UNFCCC Executive Secretary Christiana Figueres calls for transformation of world economy



CAHA Vice President Dr Peter Sainsbury is in Paris attending many of the side events accompanying the UNFCCC COP21 global climate change talks. He shares some reflections here on the process, stimulated by a presentation by UNFCCC Executive Secretary Christiana Figures to one of these side events. "At the beginning of the second week of the COP21 negotiations in Paris, Executive Secretary of the UNFCC, Christiana Figueres, addressed a group of philanthropic funders. I was fortunate enough to be there and she was inspiring, but the message was also concerning. The whole speech, only 10 minutes, is available at http://youtu.be/vJOKGFZctPw I strongly encourage people to watch it.

My summary, to whet your appetite, is: Ms Figueres began with some upbeat observations about progress in several domains over the last 12 months and then expressed her views that:

· An agreement to tackle climate change would be nutted out over the next week, although it would be tough;

· An agreement would probably be made about the direction of change but not the speed;

· ˜a completely different economic development model' is required to effect the changes necessary;

· Markets alone could achieve the change required but not quickly enough;

· The science is clear that carbon emissions must peak by 2020 “ especially if we are to fulfil our moral duty to protect the most vulnerable communities;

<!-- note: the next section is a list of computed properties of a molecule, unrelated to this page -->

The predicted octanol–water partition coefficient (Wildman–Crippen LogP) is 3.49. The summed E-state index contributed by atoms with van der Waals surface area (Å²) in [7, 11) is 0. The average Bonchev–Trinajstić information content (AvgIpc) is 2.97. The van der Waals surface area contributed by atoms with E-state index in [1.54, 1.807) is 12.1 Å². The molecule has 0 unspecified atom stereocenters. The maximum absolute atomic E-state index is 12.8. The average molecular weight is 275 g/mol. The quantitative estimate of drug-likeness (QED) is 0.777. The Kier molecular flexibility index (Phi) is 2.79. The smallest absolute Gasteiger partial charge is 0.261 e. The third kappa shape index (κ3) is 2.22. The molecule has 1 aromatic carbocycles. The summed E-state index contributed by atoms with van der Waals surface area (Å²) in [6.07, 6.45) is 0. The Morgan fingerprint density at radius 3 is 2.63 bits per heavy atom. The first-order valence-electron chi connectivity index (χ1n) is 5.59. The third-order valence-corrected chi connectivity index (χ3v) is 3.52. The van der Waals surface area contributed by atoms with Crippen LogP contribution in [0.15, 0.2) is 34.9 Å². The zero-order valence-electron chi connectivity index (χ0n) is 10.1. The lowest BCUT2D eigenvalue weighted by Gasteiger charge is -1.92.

· We must focus our attention and help on developing countries “ they have increasing carbon emissions, increasing populations and increasing needs for infrastructure;

· The energy needs of those without current access to electricity must be met with renewables “ but different finance models will be needed in different situations, for example for on-grid and off-grid communities;

· We must find ways of working across not within silos, and for the long not the short term “ not easy for humans; The mantra is BAU: Business As Urgent.

Why did I find all that concerning? Because while I am sure that we (the global we) understand the problem adequately and have sufficient technological solutions already available to us to keep global warming under 2C, I'm not sure that we have the social wherewithal (for instance common purpose and national and international institutions) to achieve the policy and technical changes necessary in the very short time we have left to prevent disaster. As others have observed: the laws of physics don't negotiate."